stargazer(olsmodel, ivmodel1, ivmodel2, type = "html", style = "qje", column.labels = c("OLS", "IV", "IV with more instruments"), title = "Regression Results", model.names = FALSE)
log(quantity) | |||
OLS | IV | IV with more instruments | |
(1) | (2) | (3) | |
log(price) | -0.639^{***} | -0.867^{***} | -0.735^{***} |
(0.082) | (0.132) | (0.120) | |
lakes | -0.448^{***} | -0.423^{***} | -0.437^{***} |
(0.120) | (0.122) | (0.120) | |
seas1 | -0.133 | -0.131 | -0.132 |
(0.111) | (0.112) | (0.111) | |
seas2 | 0.067 | 0.091 | 0.077 |
(0.111) | (0.113) | (0.112) | |
seas3 | 0.111 | 0.136 | 0.122 |
(0.111) | (0.113) | (0.112) | |
seas4 | 0.155 | 0.153 | 0.154 |
(0.111) | (0.112) | (0.111) | |
seas5 | 0.110 | 0.074 | 0.094 |
(0.130) | (0.132) | (0.131) | |
seas6 | 0.047 | -0.006 | 0.025 |
(0.160) | (0.163) | (0.161) | |
seas7 | 0.123 | 0.060 | 0.096 |
(0.160) | (0.164) | (0.162) | |
seas8 | -0.235 | -0.294^{*} | -0.260 |
(0.160) | (0.164) | (0.162) | |
seas9 | 0.004 | -0.058 | -0.023 |
(0.160) | (0.164) | (0.162) | |
seas10 | 0.169 | 0.086 | 0.134 |
(0.161) | (0.168) | (0.165) | |
seas11 | 0.215 | 0.152 | 0.188 |
(0.160) | (0.165) | (0.162) | |
seas12 | 0.220 | 0.179 | 0.202 |
(0.159) | (0.162) | (0.160) | |
Constant | 9.309^{***} | 8.996^{***} | 9.177^{***} |
(0.140) | (0.199) | (0.184) | |
N | 328 | 328 | 328 |
R^{2} | 0.313 | 0.296 | 0.310 |
Adjusted R^{2} | 0.282 | 0.264 | 0.279 |
Residual Std. Error (df = 313) | 0.397 | 0.402 | 0.398 |
F Statistic | 10.169^{***} (df = 14; 313) | ||
Notes: | ^{***}Significant at the 1 percent level. | ||
^{**}Significant at the 5 percent level. | |||
^{*}Significant at the 10 percent level. |
The results for the new estimation are above. It turns out that adding extra instruments doesn’t improve the estimates; the estimate for elasticity was closer to -1 in the previous regression.
Step 3: Now, let’s estimate the supply equation instead.
fmla_iv3 <- as.formula(paste("log(price) ~ log(quantity) + collusion + ", dm_dummies ,"+",seas_dummies,"|", " lakes + collusion + ", dm_dummies, "+", seas_dummies))
ivmodel3 <- ivreg(fmla_iv3, data=data)
stargazer(ivmodel3, type = "html", style = "qje", title = "Supply Equation Regression Results", model.names = FALSE)
log(price) | |
log(quantity) | 0.253 |
(0.173) | |
collusion | 0.368^{***} |
(0.054) | |
dm1 | -0.202^{***} |
(0.055) | |
dm2 | -0.173^{**} |
(0.081) | |
dm3 | -0.319^{***} |
(0.065) | |
dm4 | -0.208 |
(0.172) | |
seas1 | 0.030 |
(0.072) | |
seas2 | 0.092 |
(0.069) | |
seas3 | 0.130^{*} |
(0.071) | |
seas4 | -0.001 |
(0.082) | |
seas5 | -0.043 |
(0.076) | |
seas6 | -0.043 |
(0.090) | |
seas7 | -0.084 |
(0.082) | |
seas8 | 0.072 |
(0.127) | |
seas9 | 0.041 |
(0.099) | |
seas10 | -0.111 |
(0.077) | |
seas11 | -0.097 |
(0.074) | |
seas12 | 0.017 |
(0.078) | |
Constant | -3.975^{**} |
(1.778) | |
N | 328 |
R^{2} | 0.316 |
Adjusted R^{2} | 0.276 |
Residual Std. Error | 0.246 (df = 309) |
Notes: | ^{***}Significant at the 1 percent level. |
^{**}Significant at the 5 percent level. | |
^{*}Significant at the 10 percent level. |
The coefficient on collusion
tells us that if there is a collusion between the firms, the price is 36.8 percent higher compared to the no-collusion case. The coefficient on log(quantity)
implies decreasing returns to scale. Why? It implies that the marginal cost curve is upward-sloping. It happens only if the production function has decreasing returns to scale [proof omitted]. Therefore, the cost of the firm is a convex function of its output.
Suppose we have a linear demand specification:
\[\begin{equation} Q_t = \alpha_0 + \alpha_1 P_t + \alpha_2 Lakes_t + u_t \end{equation}\]It implies that the slope of the demand curve is \(1/\alpha_1\). Therefore, the slope of the marginal revenue curve is \(2/\alpha_1\). Assume that the demand curve is of the form \(P = K + \frac{1}{\alpha_1} Q\). So the marginal revenue curve is of the form \(P = K + \frac{2}{\alpha_1} Q\). We know that \(MR=MC\) at the optimal quantity, so define \(Q^*\) as \(MR(Q^*) = c\). Since \(MR(Q^*) = c\), we get \(K+\frac{2}{\alpha_1}Q^* = c\). Therefore, \(K = c - \frac{2}{\alpha_1}Q^*\). The price that the monopolist charges is \(D(Q^*)\). Plugging \(K\) into the demand equation, we get \(P^* = c - \frac{2}{\alpha_1}Q^* + \frac{1}{\alpha_1}Q^* = c - \frac{1}{\alpha_1}Q^*\). Given this result, I would choose a linear functional form for the supply curve, such as \(P = a_0 + a_1 Q\), where \(a_1 > 0\).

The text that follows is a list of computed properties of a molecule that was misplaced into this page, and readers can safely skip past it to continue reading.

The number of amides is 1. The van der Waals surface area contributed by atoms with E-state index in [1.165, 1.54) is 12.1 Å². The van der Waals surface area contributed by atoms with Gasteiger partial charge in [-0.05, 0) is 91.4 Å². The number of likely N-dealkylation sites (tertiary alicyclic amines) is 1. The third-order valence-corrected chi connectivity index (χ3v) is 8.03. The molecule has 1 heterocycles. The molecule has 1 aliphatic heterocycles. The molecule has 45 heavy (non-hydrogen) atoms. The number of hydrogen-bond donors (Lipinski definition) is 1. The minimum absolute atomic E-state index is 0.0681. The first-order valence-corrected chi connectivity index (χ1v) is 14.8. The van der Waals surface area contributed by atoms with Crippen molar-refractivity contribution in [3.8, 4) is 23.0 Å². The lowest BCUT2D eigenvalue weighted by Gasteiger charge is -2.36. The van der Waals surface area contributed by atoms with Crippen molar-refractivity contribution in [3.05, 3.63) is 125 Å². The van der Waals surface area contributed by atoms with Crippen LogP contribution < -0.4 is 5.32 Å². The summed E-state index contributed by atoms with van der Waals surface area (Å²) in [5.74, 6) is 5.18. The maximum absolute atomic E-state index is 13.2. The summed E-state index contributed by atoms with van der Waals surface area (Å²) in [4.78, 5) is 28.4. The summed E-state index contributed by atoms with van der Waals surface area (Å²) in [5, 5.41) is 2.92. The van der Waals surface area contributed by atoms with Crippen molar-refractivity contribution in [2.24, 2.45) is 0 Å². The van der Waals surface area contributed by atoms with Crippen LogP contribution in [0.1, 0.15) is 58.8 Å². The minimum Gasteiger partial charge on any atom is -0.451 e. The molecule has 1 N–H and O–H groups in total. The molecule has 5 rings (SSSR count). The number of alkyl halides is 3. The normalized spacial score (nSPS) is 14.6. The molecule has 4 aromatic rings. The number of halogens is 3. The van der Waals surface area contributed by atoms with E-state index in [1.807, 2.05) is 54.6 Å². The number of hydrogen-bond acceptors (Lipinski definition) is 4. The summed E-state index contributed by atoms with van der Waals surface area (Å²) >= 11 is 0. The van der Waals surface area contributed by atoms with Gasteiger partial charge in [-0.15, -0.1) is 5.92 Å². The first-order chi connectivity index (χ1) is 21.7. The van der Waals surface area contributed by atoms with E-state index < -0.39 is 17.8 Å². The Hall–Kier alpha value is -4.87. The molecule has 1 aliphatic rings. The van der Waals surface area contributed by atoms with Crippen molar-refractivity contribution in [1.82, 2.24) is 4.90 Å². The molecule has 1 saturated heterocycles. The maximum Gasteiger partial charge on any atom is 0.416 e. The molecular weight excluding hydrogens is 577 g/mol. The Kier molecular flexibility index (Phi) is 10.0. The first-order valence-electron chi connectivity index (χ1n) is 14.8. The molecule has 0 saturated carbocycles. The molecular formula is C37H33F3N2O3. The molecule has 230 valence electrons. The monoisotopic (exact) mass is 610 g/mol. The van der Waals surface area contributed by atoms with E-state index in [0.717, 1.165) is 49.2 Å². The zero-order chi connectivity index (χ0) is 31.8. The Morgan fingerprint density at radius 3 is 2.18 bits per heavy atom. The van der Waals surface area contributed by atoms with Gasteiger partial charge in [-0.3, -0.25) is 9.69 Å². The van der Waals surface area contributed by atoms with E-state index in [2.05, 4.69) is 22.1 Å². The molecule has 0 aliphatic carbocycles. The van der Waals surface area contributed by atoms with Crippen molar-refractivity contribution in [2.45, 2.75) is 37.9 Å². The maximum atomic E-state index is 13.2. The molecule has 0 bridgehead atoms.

All of the calculations above assumed that the firm is a monopolist. Therefore, we should control for that in constructing a supply equation. Other structural factors also play a role in determining the price. Therefore, we can construct the supply equation as
\[\begin{equation} P_t = \beta_0 + \beta_1 Q_t + \beta_2 S_t + \beta_3 I_t + v_t \end{equation}\]If the industry is composed of competitive firms with total cost \(c(Q_t) = c_0 Q_t + c_1 Q_t^2\), then \(MC = P\) implies the pricing rule \(P_t = c_0 + 2c_1 Q_t\).
It is important to note that if firms have this type of total cost structure, Porter’s approach to identify industry behavior is no longer useful, since both types of behavior imply \(P = a_0 + a_1 Q\) type of pricing rule. Therefore, regime type cannot be identified by using the method described by Porter.
Now, let’s go back to the data and try to find the causes of price wars by using a probit regression.
First, we create a new variable that indicates the start of a price war, conditional on the previous period being collusive. Then, we use quantity
, lakes
, dm1,dm2,dm3
and dm4
as the explatanory variables, and estimate the likelihood of a start of a price war by using a probit regression.
war_start <- c()
for(i in 2:nrow(data)){
if(data$collusion[i-1]==1){
war_start[i] <- abs(data$collusion[i]-1)
}
else
war_start[i] <- NA
}
data$quantity <- data$quantity/1000
fmla_probit <- as.formula(paste("war_start ~ quantity + lakes + ", dm_dummies))
probitmodel <- glm(fmla_probit, family = binomial(link = "probit"), data = data)
stargazer(probitmodel, type = "html", style = "qje", covariate.labels = c("quantity/1000"))
war_start | |
quantity/1000 | 0.001 |
(0.019) | |
lakes | -0.246 |
(0.337) | |
dm1 | 3.934 |
(305.054) | |
dm2 | 4.400 |
(305.055) | |
dm3 | 4.578 |
(305.054) | |
dm4 | -0.068 |
(841.486) | |
Constant | -5.700 |
(305.055) | |
N | 202 |
Log Likelihood | -38.419 |
Akaike Inf. Crit. | 90.839 |
Notes: | ^{***}Significant at the 1 percent level. |
^{**}Significant at the 5 percent level. | |
^{*}Significant at the 10 percent level. |
The coefficient on quantity
is positive, implying that the probability of a price war increases as quantity increases. In other words, price wars are more likely to occur in booms. Additionally, the coefficient on lakes
implies that price wars are less likely if the lakes are open to navigation. However, none of these coefficients are significantly different than zero.